The report rightly represents the age-old criticism that public diplomacy should be more sensitive to the realities of the post, rather than be directed from Washington. It also notes the resilience and cost-effectiveness of “traditional” public diplomacy programing, such as the venerable Fulbright and IVLP exchange programs.
What’s also interesting (for me at least) about this report is how it cobbles together all that is being done in the name of US public diplomacy. US public diplomacy can be a somewhat arcane subject at times, burdened with competing strategic mandates (build relations, inform, persuade, education, etc.), multiple responsible agencies, and a host of acronyms for programs that range from digital media outreach to traditional exchange and educational programs. This report pulls off accounting for nearly all these programs. It also provides some helpful maps and graphics.
I would argue this report is a must-read for anyone who wants to know about how the United States conducts its public diplomacy. It’s less helpful as a guide to strategy, but one can infer such things from how the report illustrates the linkages between US policy aims and country- and region-specific public diplomacy objectives. Optimistically, this report is also a goldmine for future case studies. And, it provides a necessary glossary of terms and acronyms.
The report is arguably refreshing because it is not another rehash of broad-stroke strategic recommendations: about the necessity of digital platforms, “engagement” broadly conceived, or similar abstractions about the importance of “soft power.” It illustrates for the outside observer how profoundly local public diplomacy in practice really is. It suggests the work on the ground, the granular, messy, and ultimately immediate labor of public diplomacy officers reconciling budget limitations, Washington-based policy-directives, and the local fabric of culture and communication media. Unlike the countless opinion-pieces and normative academic writings on the subject, this report provides a snap-shot of what public diplomacy offers are doing on the ground with resources available. It also reveals how these programs are not entirely Washington-driven or path-dependent, but are more organically related to the developing embassy and regional strategies of engagement. As Senior Advisor Chris Hensman offered at the PDC/USC briefing, the report can be a helpful guide to new PD officers seeking to understand how other posts deal with financial or demographic constraints.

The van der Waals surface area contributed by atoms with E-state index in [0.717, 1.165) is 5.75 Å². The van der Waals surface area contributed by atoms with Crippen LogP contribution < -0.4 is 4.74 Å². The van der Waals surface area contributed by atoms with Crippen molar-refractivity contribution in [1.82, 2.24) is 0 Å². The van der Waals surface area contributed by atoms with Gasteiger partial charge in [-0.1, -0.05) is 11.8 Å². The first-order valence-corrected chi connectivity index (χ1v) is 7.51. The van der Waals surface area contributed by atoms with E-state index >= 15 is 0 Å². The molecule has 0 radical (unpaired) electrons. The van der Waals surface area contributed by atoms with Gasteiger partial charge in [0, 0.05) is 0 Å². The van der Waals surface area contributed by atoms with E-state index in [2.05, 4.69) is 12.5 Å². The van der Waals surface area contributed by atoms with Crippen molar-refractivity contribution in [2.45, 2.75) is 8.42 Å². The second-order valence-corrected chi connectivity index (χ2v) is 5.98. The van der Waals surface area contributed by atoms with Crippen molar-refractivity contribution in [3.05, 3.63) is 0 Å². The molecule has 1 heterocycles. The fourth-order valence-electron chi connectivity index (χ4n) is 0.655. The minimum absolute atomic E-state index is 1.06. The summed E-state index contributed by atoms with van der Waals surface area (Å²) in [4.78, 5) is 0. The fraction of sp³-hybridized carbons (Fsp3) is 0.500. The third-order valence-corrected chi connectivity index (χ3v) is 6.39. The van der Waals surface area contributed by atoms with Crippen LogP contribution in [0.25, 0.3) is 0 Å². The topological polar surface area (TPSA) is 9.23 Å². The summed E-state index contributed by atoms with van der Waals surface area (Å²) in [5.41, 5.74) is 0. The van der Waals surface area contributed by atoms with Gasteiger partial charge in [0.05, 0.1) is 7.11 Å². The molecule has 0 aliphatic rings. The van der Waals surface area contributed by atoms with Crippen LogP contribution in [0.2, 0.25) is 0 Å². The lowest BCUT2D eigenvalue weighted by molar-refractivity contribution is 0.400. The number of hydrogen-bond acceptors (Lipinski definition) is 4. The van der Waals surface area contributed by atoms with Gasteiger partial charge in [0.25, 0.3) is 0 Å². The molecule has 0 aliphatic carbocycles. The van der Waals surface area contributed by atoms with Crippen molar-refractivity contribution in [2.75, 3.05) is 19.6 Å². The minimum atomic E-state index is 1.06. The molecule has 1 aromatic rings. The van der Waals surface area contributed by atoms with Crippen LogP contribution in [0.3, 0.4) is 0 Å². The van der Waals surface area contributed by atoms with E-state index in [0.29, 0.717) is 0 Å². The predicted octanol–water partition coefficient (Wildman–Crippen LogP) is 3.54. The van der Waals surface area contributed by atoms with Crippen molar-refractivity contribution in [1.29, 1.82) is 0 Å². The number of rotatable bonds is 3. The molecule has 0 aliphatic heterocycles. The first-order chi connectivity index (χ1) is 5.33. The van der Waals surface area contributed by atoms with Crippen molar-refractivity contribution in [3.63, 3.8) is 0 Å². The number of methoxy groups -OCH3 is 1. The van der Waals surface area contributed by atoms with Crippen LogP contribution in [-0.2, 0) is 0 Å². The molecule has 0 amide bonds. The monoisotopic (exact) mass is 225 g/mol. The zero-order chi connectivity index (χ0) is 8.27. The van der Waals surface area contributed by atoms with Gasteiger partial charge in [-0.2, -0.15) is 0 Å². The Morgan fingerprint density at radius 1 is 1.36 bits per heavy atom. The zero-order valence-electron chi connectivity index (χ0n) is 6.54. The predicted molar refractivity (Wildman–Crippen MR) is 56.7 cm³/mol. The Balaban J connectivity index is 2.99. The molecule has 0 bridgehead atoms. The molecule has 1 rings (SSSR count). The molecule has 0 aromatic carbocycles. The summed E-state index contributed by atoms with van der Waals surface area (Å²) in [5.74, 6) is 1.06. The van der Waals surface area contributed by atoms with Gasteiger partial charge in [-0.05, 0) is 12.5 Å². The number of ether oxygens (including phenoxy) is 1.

The report is not without its flaws. Much of its analysis is either incomplete or just plain thin. There are some interesting “snapshots” of US efforts in countries around the world that provide some more in-depth coverage of the practical and strategic issues facing the PD missions abroad. However, most of the country-level descriptions are more fact-sheet than in-depth coverage. This is due to the trade off of making the report comprehensive rather than a 1000 page tome of richly detailed case studies. The writing style is also a bit uneven, and there are probably more typos than would normally be expected in a government report. The findings are not likely to be considered trenchant or deeply probing, but the report is also not a back-slapping advertisement for US public diplomacy. Rather, it pulls together rather straightforward critical observations about organization and strategy in a venue that is purposively less political or bureaucratically motivated. It’s not perfect, but it’s a much-needed start.
I fully expect that the structure and presentation of this report will change in years to come. Ideally, this report represents a down-payment on future reporting on the nature and scale of US public diplomacy. It is an institutional investment that has long been necessary. It should prompt a broader conversation among scholars, commentators, and practitioners. It should cultivate demand for more informed discussion and consideration of practice, and, spark ideas for studies of international broadcasting, education, and cultural programs among a nascent field of interdisciplinary public diplomacy scholarship. More to the point – it should create demand for reliable and informed treatment of US communication to foreign publics that avoids caricature while providing the basis for comprehensive oversight.
As a total aside, I’d like to acknowledge the efforts of two graduate students from my program at the American University School of International Service, Kayli Westling (@KayliWestling) and John Pope (@PopeJohnW), for their work in helping the Commission put this report together. I understand it was a monumental effort at corralling all the information into one unruly document.